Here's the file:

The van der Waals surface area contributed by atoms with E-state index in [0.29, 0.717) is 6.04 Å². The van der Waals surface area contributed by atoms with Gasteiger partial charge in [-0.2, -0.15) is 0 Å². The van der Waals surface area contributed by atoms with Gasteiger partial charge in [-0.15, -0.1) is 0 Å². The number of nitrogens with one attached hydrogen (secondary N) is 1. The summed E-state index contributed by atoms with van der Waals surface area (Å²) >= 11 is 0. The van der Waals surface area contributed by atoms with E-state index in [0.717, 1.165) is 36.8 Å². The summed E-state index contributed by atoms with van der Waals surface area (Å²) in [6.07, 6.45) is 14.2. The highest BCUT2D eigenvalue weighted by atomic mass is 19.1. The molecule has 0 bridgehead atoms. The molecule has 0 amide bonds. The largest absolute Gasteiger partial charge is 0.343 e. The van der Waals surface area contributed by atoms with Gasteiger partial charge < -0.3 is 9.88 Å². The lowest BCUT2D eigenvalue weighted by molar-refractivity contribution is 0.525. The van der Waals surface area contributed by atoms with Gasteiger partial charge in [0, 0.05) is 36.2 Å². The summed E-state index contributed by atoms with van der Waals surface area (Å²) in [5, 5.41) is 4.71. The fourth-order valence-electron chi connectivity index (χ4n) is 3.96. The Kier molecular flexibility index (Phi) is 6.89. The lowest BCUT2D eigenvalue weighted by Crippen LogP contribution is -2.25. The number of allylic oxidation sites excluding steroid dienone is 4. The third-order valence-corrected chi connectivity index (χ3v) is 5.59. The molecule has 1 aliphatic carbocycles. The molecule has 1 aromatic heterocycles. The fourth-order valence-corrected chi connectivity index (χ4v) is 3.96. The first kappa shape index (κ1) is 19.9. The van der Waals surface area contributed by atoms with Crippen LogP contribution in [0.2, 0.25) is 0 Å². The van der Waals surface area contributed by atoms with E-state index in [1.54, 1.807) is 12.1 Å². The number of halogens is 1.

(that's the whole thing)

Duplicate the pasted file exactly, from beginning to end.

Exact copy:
The van der Waals surface area contributed by atoms with E-state index in [0.29, 0.717) is 6.04 Å². The van der Waals surface area contributed by atoms with Gasteiger partial charge in [-0.2, -0.15) is 0 Å². The van der Waals surface area contributed by atoms with Gasteiger partial charge in [-0.15, -0.1) is 0 Å². The number of nitrogens with one attached hydrogen (secondary N) is 1. The summed E-state index contributed by atoms with van der Waals surface area (Å²) >= 11 is 0. The van der Waals surface area contributed by atoms with E-state index in [0.717, 1.165) is 36.8 Å². The summed E-state index contributed by atoms with van der Waals surface area (Å²) in [6.07, 6.45) is 14.2. The highest BCUT2D eigenvalue weighted by atomic mass is 19.1. The molecule has 0 bridgehead atoms. The molecule has 0 amide bonds. The largest absolute Gasteiger partial charge is 0.343 e. The van der Waals surface area contributed by atoms with Gasteiger partial charge < -0.3 is 9.88 Å². The lowest BCUT2D eigenvalue weighted by molar-refractivity contribution is 0.525. The van der Waals surface area contributed by atoms with Gasteiger partial charge in [0, 0.05) is 36.2 Å². The summed E-state index contributed by atoms with van der Waals surface area (Å²) in [5, 5.41) is 4.71. The fourth-order valence-electron chi connectivity index (χ4n) is 3.96. The Kier molecular flexibility index (Phi) is 6.89. The lowest BCUT2D eigenvalue weighted by Crippen LogP contribution is -2.25. The number of allylic oxidation sites excluding steroid dienone is 4. The third-order valence-corrected chi connectivity index (χ3v) is 5.59. The molecule has 1 aliphatic carbocycles. The molecule has 1 aromatic heterocycles. The fourth-order valence-corrected chi connectivity index (χ4v) is 3.96. The first kappa shape index (κ1) is 19.9. The van der Waals surface area contributed by atoms with Crippen LogP contribution in [0.2, 0.25) is 0 Å². The van der Waals surface area contributed by atoms with E-state index in [1.54, 1.807) is 12.1 Å². The number of halogens is 1.